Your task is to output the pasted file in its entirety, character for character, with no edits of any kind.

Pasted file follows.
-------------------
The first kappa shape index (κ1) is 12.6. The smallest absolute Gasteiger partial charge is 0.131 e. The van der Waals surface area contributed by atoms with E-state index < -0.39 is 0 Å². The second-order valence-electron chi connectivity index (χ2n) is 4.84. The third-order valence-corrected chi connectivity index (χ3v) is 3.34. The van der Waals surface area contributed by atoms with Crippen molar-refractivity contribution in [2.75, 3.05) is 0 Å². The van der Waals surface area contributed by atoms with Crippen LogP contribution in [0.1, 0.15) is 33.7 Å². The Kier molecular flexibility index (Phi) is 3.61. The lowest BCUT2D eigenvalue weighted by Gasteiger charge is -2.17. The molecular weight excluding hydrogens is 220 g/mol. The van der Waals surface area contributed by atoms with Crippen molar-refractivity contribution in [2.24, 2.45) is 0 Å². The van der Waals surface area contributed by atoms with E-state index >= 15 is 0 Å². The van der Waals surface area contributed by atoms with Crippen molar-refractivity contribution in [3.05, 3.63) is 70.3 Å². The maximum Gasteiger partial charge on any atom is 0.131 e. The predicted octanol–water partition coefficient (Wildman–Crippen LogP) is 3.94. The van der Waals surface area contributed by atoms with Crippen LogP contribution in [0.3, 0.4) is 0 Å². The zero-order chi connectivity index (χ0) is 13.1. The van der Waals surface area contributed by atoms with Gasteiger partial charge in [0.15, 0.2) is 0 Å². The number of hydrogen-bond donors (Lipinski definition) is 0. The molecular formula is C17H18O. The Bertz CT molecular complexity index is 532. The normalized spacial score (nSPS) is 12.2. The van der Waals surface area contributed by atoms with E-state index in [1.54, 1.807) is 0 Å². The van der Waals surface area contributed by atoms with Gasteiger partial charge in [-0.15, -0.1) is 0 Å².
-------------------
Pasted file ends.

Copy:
The first kappa shape index (κ1) is 12.6. The smallest absolute Gasteiger partial charge is 0.131 e. The van der Waals surface area contributed by atoms with E-state index < -0.39 is 0 Å². The second-order valence-electron chi connectivity index (χ2n) is 4.84. The third-order valence-corrected chi connectivity index (χ3v) is 3.34. The van der Waals surface area contributed by atoms with Crippen molar-refractivity contribution in [2.75, 3.05) is 0 Å². The van der Waals surface area contributed by atoms with Crippen LogP contribution in [0.1, 0.15) is 33.7 Å². The Kier molecular flexibility index (Phi) is 3.61. The lowest BCUT2D eigenvalue weighted by Gasteiger charge is -2.17. The molecular weight excluding hydrogens is 220 g/mol. The van der Waals surface area contributed by atoms with Crippen molar-refractivity contribution in [2.24, 2.45) is 0 Å². The van der Waals surface area contributed by atoms with E-state index >= 15 is 0 Å². The van der Waals surface area contributed by atoms with Crippen molar-refractivity contribution in [3.05, 3.63) is 70.3 Å². The maximum Gasteiger partial charge on any atom is 0.131 e. The predicted octanol–water partition coefficient (Wildman–Crippen LogP) is 3.94. The van der Waals surface area contributed by atoms with Crippen LogP contribution in [0.3, 0.4) is 0 Å². The zero-order chi connectivity index (χ0) is 13.1. The van der Waals surface area contributed by atoms with Gasteiger partial charge in [0.15, 0.2) is 0 Å². The number of hydrogen-bond donors (Lipinski definition) is 0. The molecular formula is C17H18O. The Bertz CT molecular complexity index is 532. The normalized spacial score (nSPS) is 12.2. The van der Waals surface area contributed by atoms with E-state index in [1.54, 1.807) is 0 Å². The van der Waals surface area contributed by atoms with Gasteiger partial charge in [-0.15, -0.1) is 0 Å².